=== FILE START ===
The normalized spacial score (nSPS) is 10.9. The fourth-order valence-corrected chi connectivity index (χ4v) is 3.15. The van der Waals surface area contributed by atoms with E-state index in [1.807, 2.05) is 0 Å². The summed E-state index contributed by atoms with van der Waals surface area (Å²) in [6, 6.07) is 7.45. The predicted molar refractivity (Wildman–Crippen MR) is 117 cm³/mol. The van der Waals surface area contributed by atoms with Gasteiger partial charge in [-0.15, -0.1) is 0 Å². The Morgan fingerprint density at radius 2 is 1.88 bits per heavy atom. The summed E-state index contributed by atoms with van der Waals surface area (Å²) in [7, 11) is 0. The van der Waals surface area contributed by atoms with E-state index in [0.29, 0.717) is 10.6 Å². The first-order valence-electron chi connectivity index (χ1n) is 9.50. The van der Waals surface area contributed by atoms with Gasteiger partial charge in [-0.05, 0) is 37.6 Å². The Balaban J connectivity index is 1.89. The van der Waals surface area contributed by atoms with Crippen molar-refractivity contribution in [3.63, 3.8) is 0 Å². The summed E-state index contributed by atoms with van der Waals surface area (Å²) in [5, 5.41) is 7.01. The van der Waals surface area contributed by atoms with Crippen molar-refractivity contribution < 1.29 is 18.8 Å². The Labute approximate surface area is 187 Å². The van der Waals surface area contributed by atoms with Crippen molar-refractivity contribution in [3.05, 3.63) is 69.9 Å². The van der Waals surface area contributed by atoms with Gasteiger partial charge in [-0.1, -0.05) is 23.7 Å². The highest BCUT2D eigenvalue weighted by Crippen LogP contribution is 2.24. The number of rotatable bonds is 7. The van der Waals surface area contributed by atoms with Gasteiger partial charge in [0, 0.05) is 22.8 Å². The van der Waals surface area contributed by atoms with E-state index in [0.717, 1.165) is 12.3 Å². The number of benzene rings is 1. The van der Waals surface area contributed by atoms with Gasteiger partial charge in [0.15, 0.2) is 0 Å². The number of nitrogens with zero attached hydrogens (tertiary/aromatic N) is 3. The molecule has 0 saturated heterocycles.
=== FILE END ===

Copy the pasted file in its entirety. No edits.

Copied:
The normalized spacial score (nSPS) is 10.9. The fourth-order valence-corrected chi connectivity index (χ4v) is 3.15. The van der Waals surface area contributed by atoms with E-state index in [1.807, 2.05) is 0 Å². The summed E-state index contributed by atoms with van der Waals surface area (Å²) in [6, 6.07) is 7.45. The predicted molar refractivity (Wildman–Crippen MR) is 117 cm³/mol. The van der Waals surface area contributed by atoms with Gasteiger partial charge in [-0.15, -0.1) is 0 Å². The Morgan fingerprint density at radius 2 is 1.88 bits per heavy atom. The summed E-state index contributed by atoms with van der Waals surface area (Å²) in [7, 11) is 0. The van der Waals surface area contributed by atoms with E-state index in [0.29, 0.717) is 10.6 Å². The first-order valence-electron chi connectivity index (χ1n) is 9.50. The van der Waals surface area contributed by atoms with Gasteiger partial charge in [-0.05, 0) is 37.6 Å². The Balaban J connectivity index is 1.89. The van der Waals surface area contributed by atoms with Crippen molar-refractivity contribution in [3.63, 3.8) is 0 Å². The summed E-state index contributed by atoms with van der Waals surface area (Å²) in [5, 5.41) is 7.01. The van der Waals surface area contributed by atoms with Crippen molar-refractivity contribution < 1.29 is 18.8 Å². The Labute approximate surface area is 187 Å². The van der Waals surface area contributed by atoms with Crippen molar-refractivity contribution in [3.05, 3.63) is 69.9 Å². The van der Waals surface area contributed by atoms with Gasteiger partial charge in [-0.1, -0.05) is 23.7 Å². The highest BCUT2D eigenvalue weighted by Crippen LogP contribution is 2.24. The number of rotatable bonds is 7. The van der Waals surface area contributed by atoms with Gasteiger partial charge in [0, 0.05) is 22.8 Å². The van der Waals surface area contributed by atoms with E-state index in [0.717, 1.165) is 12.3 Å². The number of benzene rings is 1. The van der Waals surface area contributed by atoms with Gasteiger partial charge in [0.15, 0.2) is 0 Å². The number of nitrogens with zero attached hydrogens (tertiary/aromatic N) is 3. The molecule has 0 saturated heterocycles.